Did you know that the city of Atlanta, Georgia is host to well over 16.5 million visitors each and every year? If you have never thought about making your watt to this beautiful and historical city, here is a little bit of Atlanta info to hopefully change your mind.
Atlanta is the only city in North America that has been destroyed by a fire as an act of war and then rebuilt. General Sherman burned the city on November 15, 1864 just before the end of the Civil War. Today, the symbol of the city is the Phoenix, a legendary bird of Egyptian mythology that rose from its own ashes with renewed strength and beauty. If you go on Atlanta tours while you are in the city, you will have the option of seeing some of the sites related to this notorious razing.
You can ride your bike from Atlanta to Alabama. The Silver Comet Trail is a recreational path that begins in Smyrna and runs all the way across the Alabama border. Runners from around the world descend on Atlanta each Fourth of July for the Peachtree Road Race. Approximately 60,000 runners participate each year, making it one of the largest 10K foot races in the world.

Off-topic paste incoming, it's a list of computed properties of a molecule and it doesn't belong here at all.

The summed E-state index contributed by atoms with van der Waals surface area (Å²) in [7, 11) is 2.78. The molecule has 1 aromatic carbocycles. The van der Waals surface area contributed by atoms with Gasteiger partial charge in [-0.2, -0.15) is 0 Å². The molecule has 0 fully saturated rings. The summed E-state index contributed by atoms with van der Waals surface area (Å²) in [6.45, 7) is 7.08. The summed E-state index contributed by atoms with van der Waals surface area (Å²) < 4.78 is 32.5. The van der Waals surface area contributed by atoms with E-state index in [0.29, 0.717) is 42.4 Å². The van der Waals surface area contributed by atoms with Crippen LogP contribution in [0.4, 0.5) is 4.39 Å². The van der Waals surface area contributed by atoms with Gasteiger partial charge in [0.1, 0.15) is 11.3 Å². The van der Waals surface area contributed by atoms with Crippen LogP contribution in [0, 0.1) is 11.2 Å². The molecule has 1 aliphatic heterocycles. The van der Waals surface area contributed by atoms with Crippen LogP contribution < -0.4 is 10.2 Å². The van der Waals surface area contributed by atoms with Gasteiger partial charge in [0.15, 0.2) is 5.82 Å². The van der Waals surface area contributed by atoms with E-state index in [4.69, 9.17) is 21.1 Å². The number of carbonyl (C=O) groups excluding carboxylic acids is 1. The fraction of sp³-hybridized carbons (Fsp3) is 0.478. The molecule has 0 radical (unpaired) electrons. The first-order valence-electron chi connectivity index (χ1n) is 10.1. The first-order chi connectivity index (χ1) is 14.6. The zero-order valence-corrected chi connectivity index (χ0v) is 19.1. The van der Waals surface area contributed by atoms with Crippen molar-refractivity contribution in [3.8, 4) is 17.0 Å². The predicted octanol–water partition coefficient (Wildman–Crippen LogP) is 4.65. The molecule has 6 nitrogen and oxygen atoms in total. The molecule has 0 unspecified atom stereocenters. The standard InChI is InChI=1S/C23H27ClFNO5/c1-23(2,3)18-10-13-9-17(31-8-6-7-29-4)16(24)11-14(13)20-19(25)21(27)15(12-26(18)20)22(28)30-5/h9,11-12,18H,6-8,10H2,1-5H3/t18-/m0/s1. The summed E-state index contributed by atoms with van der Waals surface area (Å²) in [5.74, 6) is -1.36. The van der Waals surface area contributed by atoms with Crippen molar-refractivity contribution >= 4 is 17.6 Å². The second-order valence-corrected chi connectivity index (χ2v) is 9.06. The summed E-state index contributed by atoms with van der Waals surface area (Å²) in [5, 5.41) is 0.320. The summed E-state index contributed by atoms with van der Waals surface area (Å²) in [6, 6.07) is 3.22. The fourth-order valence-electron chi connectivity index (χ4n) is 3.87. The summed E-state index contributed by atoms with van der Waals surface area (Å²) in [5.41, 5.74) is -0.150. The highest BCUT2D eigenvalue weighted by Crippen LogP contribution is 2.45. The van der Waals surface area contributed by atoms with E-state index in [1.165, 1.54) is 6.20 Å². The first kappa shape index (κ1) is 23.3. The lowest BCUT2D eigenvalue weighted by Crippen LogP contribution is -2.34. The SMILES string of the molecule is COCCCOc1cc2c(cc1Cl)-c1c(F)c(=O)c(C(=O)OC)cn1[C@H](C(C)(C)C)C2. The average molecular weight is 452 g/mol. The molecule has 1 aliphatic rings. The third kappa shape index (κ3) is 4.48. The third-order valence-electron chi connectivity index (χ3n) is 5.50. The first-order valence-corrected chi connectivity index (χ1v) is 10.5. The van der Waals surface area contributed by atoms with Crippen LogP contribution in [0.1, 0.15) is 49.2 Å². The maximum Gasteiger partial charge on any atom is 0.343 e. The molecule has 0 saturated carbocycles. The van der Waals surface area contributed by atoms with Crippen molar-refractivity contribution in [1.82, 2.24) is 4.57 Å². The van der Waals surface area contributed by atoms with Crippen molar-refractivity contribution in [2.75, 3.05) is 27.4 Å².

With a passenger terminal complex that is equivalent to more than an astounding 45 football fields, Hartsfield Jackson Atlanta International Airport is the busiest passenger airport in the entire world. Atlanta is an ideal location for carriers like hometown Delta Air Lines, because of the fact that the city is a two hour flight away from as many as 83 percent of cities in the United States. This Atlanta info also make Atlanta events extremely popular since it is so easy to get there for so many places in the country.
The Eastern Continental Divide, a continental divide in the United States that separates the Gulf of Mexico drainage from the watersheds that flow directly into the Atlantic Ocean, runs right through downtown Atlanta and then east and through Decatur. Rainwater that falls on the south and east side of the divide runs eventually into the Atlantic Ocean while rainwater on the north and west side of the divide runs into the Gulf of Mexico.
Okefenokee Swamp encompasses over 400,000 acres of canals that reach into the southern part of the state. Moss draped cypress trees, and lily pad prairies provide sanctuaries for hundreds of species of birds and wildlife including several endangered species. Whether you are a huge nature lover, or you like the eerie mystery that surrounds this ancient swamp, you should make a side visit the next time you visit Atlanta.
Now that you have a little more Atlanta info to go on, why would you wait to plan a fun trip to this amazing city?